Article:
There are many things that contribute to a landing page with a high conversion rate , such as an airy design, concise and relevant messaging, and information appropriate for the stage the buyer is at. Once these key elements are in place, you’re very close… and the last thing you want to do is give your potential customers a reason not to give up while filling out the form.
Optimizing your forms to reduce “form friction” should receive just as much attention as the other elements on your landing page. With a few simple tweaks, you can reduce the little annoyances that can affect your conversion rate . Here are 9 minor mistakes you might not even realize you’re making.
You have too many fields in the form that affect the conversion rate
How many fields are displayed on the form on your landing page? Know that the best approach is to have between 3-5 fields.
Any overshoot could have a negative impact on your conversion rate. In fact, extensive research from Formstack shows that reducing the number of form fields to four or less can increase your conversion rate by up to 160%.
Additionally, your conversion rate can increase by 50 percent when you reduce the number of fields from four to three.
You have too many required fields.
Are you asking too much of your users for what you offer? Make sure you separate the essentials from the things you like.
A good rule of thumb for B2B is to reduce required fields to these three basics: name, email, and title.
If you’re considering adding another “good to know” field, introduce it with an A/B test so you can measure the impact it has on your conversion rate .
Don’t use smart CAPTCHA.
We’ve all come across a CAPTCHA- type field when filling out a form – you know, those little modules that are supposed to counter spam by distinguishing humans from bots?
CAPTCHA is a good way for merchants to weed out unqualified responses (eg multiple entries from the same IP address on the same day).
But the key here is to make sure you use smart CAPTCHA that verifies visitors only once on your website.
The bottom line? If you don’t use smart CAPTCHA, don’t use it at all.
Forget about making your smart forms optimized for high conversion rate
For visitors who are already in the database, smart form fields will simplify the difficult task (especially for iPad and mobile phone users) of re-entering information.
Smart forms pre-populate the form fields they “know”, increasing the chances that those visitors will convert again.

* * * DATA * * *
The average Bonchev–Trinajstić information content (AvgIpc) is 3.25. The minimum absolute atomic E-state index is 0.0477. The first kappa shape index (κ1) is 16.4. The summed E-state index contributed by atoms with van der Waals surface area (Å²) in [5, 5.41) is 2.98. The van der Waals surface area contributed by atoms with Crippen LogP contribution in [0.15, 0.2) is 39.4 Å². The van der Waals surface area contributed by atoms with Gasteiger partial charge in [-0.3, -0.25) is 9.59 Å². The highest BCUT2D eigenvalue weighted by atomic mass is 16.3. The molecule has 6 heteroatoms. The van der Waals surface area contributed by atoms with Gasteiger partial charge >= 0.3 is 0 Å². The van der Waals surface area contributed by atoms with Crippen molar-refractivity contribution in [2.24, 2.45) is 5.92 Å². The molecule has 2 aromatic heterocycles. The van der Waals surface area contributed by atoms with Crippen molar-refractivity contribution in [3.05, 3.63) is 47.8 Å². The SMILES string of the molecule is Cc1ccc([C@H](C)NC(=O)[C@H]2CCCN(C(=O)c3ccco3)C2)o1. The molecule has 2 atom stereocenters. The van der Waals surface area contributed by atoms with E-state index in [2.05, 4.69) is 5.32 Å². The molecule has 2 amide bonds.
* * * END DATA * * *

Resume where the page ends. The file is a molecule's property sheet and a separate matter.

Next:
Do not use conditional logic.
If you want to take it a step further, associate smart forms with conditional logic (if/then) to manipulate the fields you display.
For example, IF someone is a repeat convert, THEN show an additional form field that lets you learn more about them. The more you can customize your forms based on visitor behavior, the more likely you are to get more conversions.
Ask (or worse, demand) a phone number.
For products or services on your landing page, it’s best to assume that your readers are still undecided about the company, and that means they are NOT ready to expose themselves by giving out their phone number.
According to Unbounce, you’ll likely see a “5 percent drop in conversion rate when asking for a phone number. (Note: the only forms where this practice should be considered is your website contact form and facebook lead forms, where these fields are generally pre-populated with values from your account) .
You are not addressing the skeptical public.
Based on the point above, potential customers don’t know you well enough yet to fully trust you.
In a sea of B2B and B2C marketers competing for their attention, credibility matters. Simple privacy information or credential “seals” can serve as “decrease elements on your form, helping you tip the scales for skeptics.”
Don’t use values sparingly in dropdowns.
Do you think dropdowns make the form filling process easier for users? It’s not always like that. Showing too many options can create a cumbersome experience, which is especially annoying for mobile phone or iPad users. This affects the conversion rate of the form.
According to Unbounce, fields that display dropdowns “do worst of all” when it comes to maintaining optimal conversion rates.
However, drop-downs are a great way to ensure data integrity for B2B and B2C marketers – so before you ditch them entirely, consider this additional marketing strategy that suggests the effectiveness of drop-downs reduce the number of options you offer within them.
The “Submit” button
It seems pretty logical to have a submit button when asking someone to “submit” a form, right?
Conversely, the word “submit” doesn’t perform as well as other CTAs on service or product landing pages—some users feel like they’re giving up control after they click, which will hurt conversion rate.
Many B2B or B2C marketing companies report good results when they change the wording of their CTA (call-to-action) buttons with an active, benefit-oriented phrase like “Yes! Send me the offer now”.
Tell us, are you making any of these mistakes in your landing page forms? The good news is that each of these mistakes requires a relatively simple fix that can improve your form’s conversion rate .
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